Hearts at Work
A Column by James Tipton
I want you to faint.
Well, the holidays are upon us, and mistletoe (with all of those easy but reserved kisses) still hangs in the memories of most Americans and Canadians here at Lakeside, not to mention those New Year’s Eve parties that not so long ago provided a once-a-year open license (alas usually for less than a minute) to kiss—with what we then considered abandon—the pert lips of the neighbor lady or the sensuous and slightly parted lips of the lawyer’s wife that one had been surreptitiously studying for the past twelve months.
At those New Year’s Eve celebrations, all of the men, at least this one, at the stroke of midnight, wanted to be like Clark Gable, remembering those famous lines he uttered to Scarlett in Gone with the Wind following the most famous kiss in movie history: “I want you to faint. That’s what you were meant for. None of those fools you’ve ever known have kissed you like this, have they?”
I used to do a lot of kissing in movie theatres back in the 50’s and early 60’s, sitting in the dark with a reasonably eager date, in the popular last row, practicing the lessons those celluloid lovers so casually offered us. Who doesn’t remember those passionate kisses between Clark Gable and Vivian Leigh in Gone with the Wind (1939)? And who can forget that beach scene in From Here to Eternity (1953) as Burt Lancaster (damn him) kissed (more delicious because illicit) the delectable Deborah Kerr, the woman I, with the hormones of puberty running high, was already in love with. I saw that film for the first time at a drive-in about 1960, and I remember later that night trying to convince my date–a short, dark-haired girl with glasses—and myself that she looked just like Deborah Kerr.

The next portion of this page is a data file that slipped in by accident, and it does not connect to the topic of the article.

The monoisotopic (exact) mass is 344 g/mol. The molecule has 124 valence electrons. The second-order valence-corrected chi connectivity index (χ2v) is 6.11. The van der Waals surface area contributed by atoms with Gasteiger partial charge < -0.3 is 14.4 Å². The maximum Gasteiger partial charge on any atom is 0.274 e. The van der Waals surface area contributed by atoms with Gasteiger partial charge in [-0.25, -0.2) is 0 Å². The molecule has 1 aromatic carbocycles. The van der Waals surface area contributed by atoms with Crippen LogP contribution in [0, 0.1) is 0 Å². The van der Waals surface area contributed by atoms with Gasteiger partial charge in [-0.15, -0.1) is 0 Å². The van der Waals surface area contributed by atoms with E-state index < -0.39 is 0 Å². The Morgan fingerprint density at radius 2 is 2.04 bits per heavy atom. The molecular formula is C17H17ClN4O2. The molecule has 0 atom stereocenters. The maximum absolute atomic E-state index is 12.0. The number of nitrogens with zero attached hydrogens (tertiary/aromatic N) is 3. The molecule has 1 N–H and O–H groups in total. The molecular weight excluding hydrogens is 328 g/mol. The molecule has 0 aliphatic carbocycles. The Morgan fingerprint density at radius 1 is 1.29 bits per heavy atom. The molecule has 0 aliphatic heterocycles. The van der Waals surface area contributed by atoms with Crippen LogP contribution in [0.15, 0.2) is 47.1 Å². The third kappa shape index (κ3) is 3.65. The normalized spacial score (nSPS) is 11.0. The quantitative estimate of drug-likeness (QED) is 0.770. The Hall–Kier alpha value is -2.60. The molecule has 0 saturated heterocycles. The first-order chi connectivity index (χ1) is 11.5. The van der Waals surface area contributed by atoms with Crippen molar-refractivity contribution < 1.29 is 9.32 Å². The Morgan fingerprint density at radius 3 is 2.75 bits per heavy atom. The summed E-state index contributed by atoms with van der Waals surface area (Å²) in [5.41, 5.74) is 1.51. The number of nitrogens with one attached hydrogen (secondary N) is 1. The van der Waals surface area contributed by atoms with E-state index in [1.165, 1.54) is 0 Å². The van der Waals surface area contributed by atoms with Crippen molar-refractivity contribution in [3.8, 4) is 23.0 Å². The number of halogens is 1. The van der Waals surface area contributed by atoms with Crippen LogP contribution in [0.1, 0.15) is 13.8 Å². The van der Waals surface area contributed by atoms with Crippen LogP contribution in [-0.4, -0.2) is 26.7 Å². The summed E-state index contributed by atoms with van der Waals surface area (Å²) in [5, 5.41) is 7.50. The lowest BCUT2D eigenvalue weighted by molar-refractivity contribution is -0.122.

Or what about A Place in the Sun (1951), where Montgomery Clift, playing a poor boy, kisses Elizabeth Taylor, playing a rich girl…satisfying for the moment the multiple fantasies of many of us. And we got to see those incredibly sensual lips of Elizabeth Taylor really close up. (That’s when I decided there really is a God.) And then there was Grace Kelly seducing Cary Grant in To Catch a Thief (1955), encouraging him to enjoy the beauty of her diamonds (imitation) and her breasts (certainly not imitations), as she said, in classic double entendre, “Even in this light I can tell where your eyes are looking.”
Cary Grant really got the kisses. Another woman I was in love with was Ingrid Bergman, and as I watched re-runs of Notorious (1946) I had to tolerate Grant enjoying the lips of the lovely (my lovely) Ingrid for more than three minutes, some say the longest kiss in film history at the time of production. (I planned that my first words to Ingrid Bergman–just after she told me she would be mine forever–were going to be, “I forgive you for that kiss you gave Cary Grant in Notorious, and that kiss you gave Humphrey Bogart in Casablanca (1942), and that kiss you gave Gary Cooper in For Whom the Bell Tolls (1943)…and…and…I forgive you for all of those kisses…as long as you assure me you weren’t using your tongue.” (Her response most likely would have been, “But Jim, a kiss is just a kiss.”)
When cable became popular, with lots of uncut re-runs of old classics, I was able to see some classics, like Don Juan (1926), in which John Barrymore, playing a roguish Casanova, set the record (which I understand still holds), for the most kisses in a single film: he gave Mary Astor 127 kisses, and other females in the film 191 kisses. The first open-mouth kiss was also that same year, Flesh and the Devil (1926), with screen siren Gretta Garbo (playing the sultry and insatiable Felicitas von Kletzingk) kissing her real-life-love-at-the-time, John Gilbert. That was also the first film with a horizontal-position kiss.
And so to all of you wonderful ladies here at Lakeside, Merry Christmas and Happy New Year. This column (consider it a kiss) is for you.